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Teen clothing store faces controversy over dress code

On Behalf of | Sep 24, 2013 | Workplace Discrimination |

Employees of the teen clothing store Abercrombie and Fitch and its associated brands are speaking out against the company, saying that the dress code for retail workers is too strict and that it discriminates against workers who wish to wear religious clothing.

The retailer has been known to have very specific requirements for employee dress, down to the number of buttons to fasten on a shirt and the width of the cuff at the bottom of jeans. Experts say that the job market has enabled this type of behavior by companies who are able to recruit workers and make stricter demands because workers are so eager to find employment. However, in three separate religious discrimination lawsuits recently filed against the company employees allege that they have gone too far.

Federal labor laws require employers to make reasonable accommodations to employees who have genuinely held religious beliefs as long as it does not present an undue hardship on the company. Abercrombie has argued that it is an undue hardship to allow religious clothing like cross necklaces or hijabs at the store since employee dress “goes to the heart of their business model.”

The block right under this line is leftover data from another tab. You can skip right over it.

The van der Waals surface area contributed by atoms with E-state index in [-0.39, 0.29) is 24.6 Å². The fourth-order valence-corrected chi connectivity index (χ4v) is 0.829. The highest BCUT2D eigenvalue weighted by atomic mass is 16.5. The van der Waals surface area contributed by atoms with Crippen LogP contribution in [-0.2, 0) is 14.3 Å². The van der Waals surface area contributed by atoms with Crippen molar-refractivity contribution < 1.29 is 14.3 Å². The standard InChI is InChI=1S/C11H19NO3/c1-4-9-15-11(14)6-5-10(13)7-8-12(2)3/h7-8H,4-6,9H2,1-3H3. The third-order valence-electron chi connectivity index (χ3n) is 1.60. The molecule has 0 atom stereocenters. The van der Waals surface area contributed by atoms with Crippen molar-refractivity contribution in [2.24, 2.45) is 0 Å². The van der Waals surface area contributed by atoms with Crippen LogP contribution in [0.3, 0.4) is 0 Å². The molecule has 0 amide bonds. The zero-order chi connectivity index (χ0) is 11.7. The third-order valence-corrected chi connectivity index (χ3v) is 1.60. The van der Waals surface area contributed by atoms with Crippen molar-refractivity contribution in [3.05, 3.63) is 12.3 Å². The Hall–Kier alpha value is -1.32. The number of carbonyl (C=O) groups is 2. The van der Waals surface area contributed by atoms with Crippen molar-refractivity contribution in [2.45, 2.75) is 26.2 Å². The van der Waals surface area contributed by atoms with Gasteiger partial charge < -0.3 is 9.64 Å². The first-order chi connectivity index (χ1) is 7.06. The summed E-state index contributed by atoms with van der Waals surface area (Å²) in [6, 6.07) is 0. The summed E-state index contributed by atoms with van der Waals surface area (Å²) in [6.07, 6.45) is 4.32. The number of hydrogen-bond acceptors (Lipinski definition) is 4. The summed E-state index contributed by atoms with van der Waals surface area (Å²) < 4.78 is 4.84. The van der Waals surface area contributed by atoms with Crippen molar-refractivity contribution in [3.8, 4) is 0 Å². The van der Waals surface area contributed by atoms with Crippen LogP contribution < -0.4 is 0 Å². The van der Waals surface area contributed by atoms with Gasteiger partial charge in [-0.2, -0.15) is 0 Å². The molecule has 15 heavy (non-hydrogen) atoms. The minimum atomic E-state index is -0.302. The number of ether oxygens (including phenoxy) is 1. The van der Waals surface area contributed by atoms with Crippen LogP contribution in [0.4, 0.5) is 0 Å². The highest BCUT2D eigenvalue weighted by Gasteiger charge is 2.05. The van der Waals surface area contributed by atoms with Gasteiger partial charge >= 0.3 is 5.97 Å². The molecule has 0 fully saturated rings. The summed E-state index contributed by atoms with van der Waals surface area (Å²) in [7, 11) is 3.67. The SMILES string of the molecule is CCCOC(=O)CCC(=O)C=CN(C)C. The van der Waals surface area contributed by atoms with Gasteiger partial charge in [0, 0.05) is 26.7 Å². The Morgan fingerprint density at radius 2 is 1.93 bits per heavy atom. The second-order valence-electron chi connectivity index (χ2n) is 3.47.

This argument is rather tenuous and may not hold up infront of a judge. At this point it is important for employees to remember that they are owed a reasonable accommodation and that displaying a religious symbol or wearing religiously mandating clothing is allowed as a matter of dress code or by way of reasonable accommodation in most American workplaces.

Source: Huffington Post, “Abercrombie Dress Code Enables Discrimination, Insiders Say,” Kim Bhasin and Caroline Fairchild, Sept. 19, 2013